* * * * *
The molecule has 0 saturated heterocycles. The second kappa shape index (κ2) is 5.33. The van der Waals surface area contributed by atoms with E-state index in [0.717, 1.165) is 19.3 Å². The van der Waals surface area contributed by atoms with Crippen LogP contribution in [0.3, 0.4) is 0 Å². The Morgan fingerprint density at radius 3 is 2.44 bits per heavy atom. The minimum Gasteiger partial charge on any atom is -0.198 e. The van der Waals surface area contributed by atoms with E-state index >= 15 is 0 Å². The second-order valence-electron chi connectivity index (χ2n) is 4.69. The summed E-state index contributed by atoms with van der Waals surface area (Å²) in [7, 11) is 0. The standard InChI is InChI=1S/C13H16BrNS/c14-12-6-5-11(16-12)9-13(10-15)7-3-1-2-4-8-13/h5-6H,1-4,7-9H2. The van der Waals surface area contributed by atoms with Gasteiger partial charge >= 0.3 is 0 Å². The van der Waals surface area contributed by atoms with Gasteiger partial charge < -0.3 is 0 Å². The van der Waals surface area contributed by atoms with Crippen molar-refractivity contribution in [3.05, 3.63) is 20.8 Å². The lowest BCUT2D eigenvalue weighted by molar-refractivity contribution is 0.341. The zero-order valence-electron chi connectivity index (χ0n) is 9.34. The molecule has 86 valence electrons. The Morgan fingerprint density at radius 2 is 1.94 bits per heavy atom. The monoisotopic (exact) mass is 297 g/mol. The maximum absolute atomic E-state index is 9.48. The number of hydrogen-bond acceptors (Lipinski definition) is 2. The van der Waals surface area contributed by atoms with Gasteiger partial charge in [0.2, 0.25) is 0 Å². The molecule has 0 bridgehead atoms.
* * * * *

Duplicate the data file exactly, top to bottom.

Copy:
The molecule has 0 saturated heterocycles. The second kappa shape index (κ2) is 5.33. The van der Waals surface area contributed by atoms with E-state index in [0.717, 1.165) is 19.3 Å². The van der Waals surface area contributed by atoms with Crippen LogP contribution in [0.3, 0.4) is 0 Å². The Morgan fingerprint density at radius 3 is 2.44 bits per heavy atom. The minimum Gasteiger partial charge on any atom is -0.198 e. The van der Waals surface area contributed by atoms with E-state index >= 15 is 0 Å². The second-order valence-electron chi connectivity index (χ2n) is 4.69. The summed E-state index contributed by atoms with van der Waals surface area (Å²) in [7, 11) is 0. The standard InChI is InChI=1S/C13H16BrNS/c14-12-6-5-11(16-12)9-13(10-15)7-3-1-2-4-8-13/h5-6H,1-4,7-9H2. The van der Waals surface area contributed by atoms with Gasteiger partial charge >= 0.3 is 0 Å². The van der Waals surface area contributed by atoms with Gasteiger partial charge < -0.3 is 0 Å². The van der Waals surface area contributed by atoms with Crippen molar-refractivity contribution in [3.05, 3.63) is 20.8 Å². The lowest BCUT2D eigenvalue weighted by molar-refractivity contribution is 0.341. The zero-order valence-electron chi connectivity index (χ0n) is 9.34. The molecule has 86 valence electrons. The Morgan fingerprint density at radius 2 is 1.94 bits per heavy atom. The monoisotopic (exact) mass is 297 g/mol. The maximum absolute atomic E-state index is 9.48. The number of hydrogen-bond acceptors (Lipinski definition) is 2. The van der Waals surface area contributed by atoms with Gasteiger partial charge in [0.2, 0.25) is 0 Å². The molecule has 0 bridgehead atoms.